Thai political exiles plan to create anti-coup civil disobedience movement
Backers of ousted government plan to mount civil disobedience campaign against military rulers
About 15 Thai political leaders allied to the ousted government plan to establish a movement outside Thailand to lead a campaign of civil disobedience to military rule, two members of the group said yesterday.
This comes as the ruling military junta started a systematic reshuffle to blunt the power of officials seen as loyal to former premier Thaksin Shinawatra, and the anti-corruption agency announced a new investigation into the assets of his sister and ousted prime minister Yingluck Shinawatra and four members of her cabinet involved in a controversial rice subsidy programme.
If the plan to set up an ousted government proceeds, the group would represent the first attempt to mount organised opposition to military rule. The two activists said they had yet to formulate exactly what measures the group would use, but said they would be peaceful and would aim to fill the leadership vacuum among anti-coup elements.
"We believe democracy in Thailand has been systematically destroyed," said former government minister and "red shirt" founding member Jakrapob Penkair from Phnom Penh, the capital of neighbouring Cambodia.
Thaksin, who lives in exile, was not involved in the movement, said both Jakrapob and a second member of the group, fugitive former member of parliament Sunai Julapongsathorn.
Jakrapob was forced to resign as a minister in May 2008 after being accused of violating Thailand's strict lèse-majesté laws and has lived in Cambodia for some time.
Asked if the military had heard of plans to set up a movement overseas, Winthai Suvaree, deputy spokesman for the military's National Council for Peace and Order, said: "Thai law can't touch those who flee abroad but if we know where they are we will ask for international cooperation to bring them back to Thailand."
Kuy Kuong, a spokesman at Cambodia's foreign ministry, said no request for such cooperation had yet been received from Thailand.
Meanwhile, the military junta has transferred governors in 13 provinces, mostly from the country's pro-Thaksin north and northeast, as they moved to blunt the power of officials seen as loyal to the former premier.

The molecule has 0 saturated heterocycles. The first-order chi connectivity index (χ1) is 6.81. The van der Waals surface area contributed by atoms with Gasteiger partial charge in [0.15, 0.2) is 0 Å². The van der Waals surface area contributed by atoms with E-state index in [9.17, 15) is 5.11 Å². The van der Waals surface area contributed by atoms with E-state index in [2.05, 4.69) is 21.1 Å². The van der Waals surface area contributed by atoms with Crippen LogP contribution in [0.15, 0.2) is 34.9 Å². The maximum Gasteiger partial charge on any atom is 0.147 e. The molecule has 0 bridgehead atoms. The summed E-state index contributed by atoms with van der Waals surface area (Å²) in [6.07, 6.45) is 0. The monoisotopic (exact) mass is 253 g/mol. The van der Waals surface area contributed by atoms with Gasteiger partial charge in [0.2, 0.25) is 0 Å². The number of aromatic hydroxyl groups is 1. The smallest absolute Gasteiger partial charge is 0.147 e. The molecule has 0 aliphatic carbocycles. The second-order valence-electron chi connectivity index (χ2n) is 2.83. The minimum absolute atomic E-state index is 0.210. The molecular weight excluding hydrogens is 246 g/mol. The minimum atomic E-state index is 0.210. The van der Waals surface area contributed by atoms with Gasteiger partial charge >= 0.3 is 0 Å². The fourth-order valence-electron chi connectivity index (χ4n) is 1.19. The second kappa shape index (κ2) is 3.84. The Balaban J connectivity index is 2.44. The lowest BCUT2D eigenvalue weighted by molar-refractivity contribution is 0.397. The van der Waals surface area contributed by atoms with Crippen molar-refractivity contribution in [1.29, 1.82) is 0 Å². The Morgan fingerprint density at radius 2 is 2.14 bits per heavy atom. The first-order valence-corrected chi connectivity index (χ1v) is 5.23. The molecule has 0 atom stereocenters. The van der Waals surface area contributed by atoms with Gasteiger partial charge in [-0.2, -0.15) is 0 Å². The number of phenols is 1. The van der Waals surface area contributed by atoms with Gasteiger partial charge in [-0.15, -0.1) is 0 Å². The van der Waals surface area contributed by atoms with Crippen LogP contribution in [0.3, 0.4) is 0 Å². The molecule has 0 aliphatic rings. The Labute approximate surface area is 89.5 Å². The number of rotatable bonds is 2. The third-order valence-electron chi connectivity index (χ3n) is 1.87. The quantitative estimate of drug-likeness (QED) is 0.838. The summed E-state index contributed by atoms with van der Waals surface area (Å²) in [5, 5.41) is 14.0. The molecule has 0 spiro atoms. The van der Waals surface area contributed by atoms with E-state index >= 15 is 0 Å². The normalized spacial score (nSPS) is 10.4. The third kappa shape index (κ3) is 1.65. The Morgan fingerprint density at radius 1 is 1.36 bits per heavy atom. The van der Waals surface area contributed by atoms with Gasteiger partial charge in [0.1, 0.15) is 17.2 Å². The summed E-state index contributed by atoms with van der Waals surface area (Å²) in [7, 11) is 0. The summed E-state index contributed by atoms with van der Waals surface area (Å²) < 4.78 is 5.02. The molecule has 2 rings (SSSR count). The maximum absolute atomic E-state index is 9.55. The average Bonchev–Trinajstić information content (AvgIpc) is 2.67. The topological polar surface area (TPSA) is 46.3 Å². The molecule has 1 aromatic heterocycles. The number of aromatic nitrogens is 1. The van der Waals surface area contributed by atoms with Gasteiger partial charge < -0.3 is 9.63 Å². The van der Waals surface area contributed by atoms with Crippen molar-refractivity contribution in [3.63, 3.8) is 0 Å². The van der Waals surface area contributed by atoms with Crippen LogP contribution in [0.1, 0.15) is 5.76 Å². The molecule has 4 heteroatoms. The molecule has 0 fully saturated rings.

The junta is also restructuring the police, long seen as a bastion of support for Thaksin, who was a police officer for 13 years before resigning to start his telecom business.
At least 17 top police have been transferred over the past week.
"They will finish what they started in 2006. They will make it difficult for Thaksin loyalists to make a comeback," said Kan Yuenyong, a political analyst at Siam Intelligence Unit.
Analysts say a reshuffle of top officials is a prelude to broader changes aimed at expelling Thaksin from political life - long a desired goal of Thailand's royalist establishment.
"The elite have designs to limit Thaksin's influence, for example, by adding clauses in a new constitution to limit the number of elected senators, most of whom are Thaksin allies," said Yuenyong.
Just how long the military council can keep Thaksin loyalists out remains to be seen. Senior police officials say the military's reshuffle can always be reversed.
"If a Thaksin party wins the next election again then his guys will be waiting to take up key positions again," said the senior Bangkok police official.
"In Thailand gratitude lasts a lifetime," another police official said. "He is an older brother in the police force and always will be."
Additional reporting by Associated Press, Agence France-Presse